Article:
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* Music/BillyIdol went through one of these in the early '90s. Faced with waning popularity and flagging album sales, he attempted to reinvent his image (and cash in on the emergent hacker[=/=]{{cyberpunk}} subculture) in 1993 by replacing his [[EightiesHair bleached-blonde spiky haircut]] with bleached-blonde dreadlocks and releasing the album ''Cyberpunk'', a fusion of glam rock and electronic dance music. With the exception of the single "Shock to the System" (which was closer in style to his earlier work), the album's songs consisted of overwrought synthesizer riffs, pretentious monologues, and lines lifted directly from Creator/WilliamGibson novels. The album flopped hard: critics universally panned it, Billy's old fans were left feeling betrayed, and real cyberpunks saw him as a hopeless poser. Even though the album has managed to acquire a cult following in recent the following years, it's still universally agreed that the cover of the Music/VelvetUnderground's "Heroin" that appeared on this album is the absolute ''worst'' version of the song ever recorded.



* The period between frontman Syd Barrett's leaving Music/PinkFloyd in 1968 and the band releasing either 1971's ''Meddle'' or 1973's ''Music/TheDarkSideOfTheMoon'' is sometimes considered one of these. Understandable, since Barrett was responsible for virtually all of the band's material before he left. There is also a vocal part of the fanbase that considers the two albums from after Roger Waters left to be a Dork Age, though again, opinions differ considerably (generally, somewhat more bile is spewed at ''A Momentary Lapse of Reason'' than at ''The Division Bell'').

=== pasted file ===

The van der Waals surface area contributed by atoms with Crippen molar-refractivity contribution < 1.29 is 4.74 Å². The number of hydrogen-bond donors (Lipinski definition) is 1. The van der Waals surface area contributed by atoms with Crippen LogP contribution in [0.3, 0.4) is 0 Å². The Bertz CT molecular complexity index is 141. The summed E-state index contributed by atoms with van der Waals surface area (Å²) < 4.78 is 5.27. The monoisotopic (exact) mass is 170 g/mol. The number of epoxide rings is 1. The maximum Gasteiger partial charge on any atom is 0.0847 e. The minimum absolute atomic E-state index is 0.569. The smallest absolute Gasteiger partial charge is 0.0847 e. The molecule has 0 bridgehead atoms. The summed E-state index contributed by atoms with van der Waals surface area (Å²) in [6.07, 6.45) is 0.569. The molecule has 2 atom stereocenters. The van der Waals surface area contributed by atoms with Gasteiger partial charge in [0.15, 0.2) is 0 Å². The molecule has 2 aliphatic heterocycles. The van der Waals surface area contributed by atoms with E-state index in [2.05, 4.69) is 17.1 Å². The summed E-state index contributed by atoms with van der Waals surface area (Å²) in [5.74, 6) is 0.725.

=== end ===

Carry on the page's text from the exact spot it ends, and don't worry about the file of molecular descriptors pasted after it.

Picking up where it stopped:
** Waters himself described ''Momentary Lapse'' as a "pretty fair forgery." Then again, Waters accused pretty much anything Gilmour did with the Floyd post-1985 as a "forgery" (except ''The Division Bell'', which was instead upgraded to "rubbish" and "nonsense from beginning to end"), given the band's in-fighting and power struggles. Waters' "Radio KAOS" from 1987 was equally '80s synth-driven, and later the production values became an OldShame to him.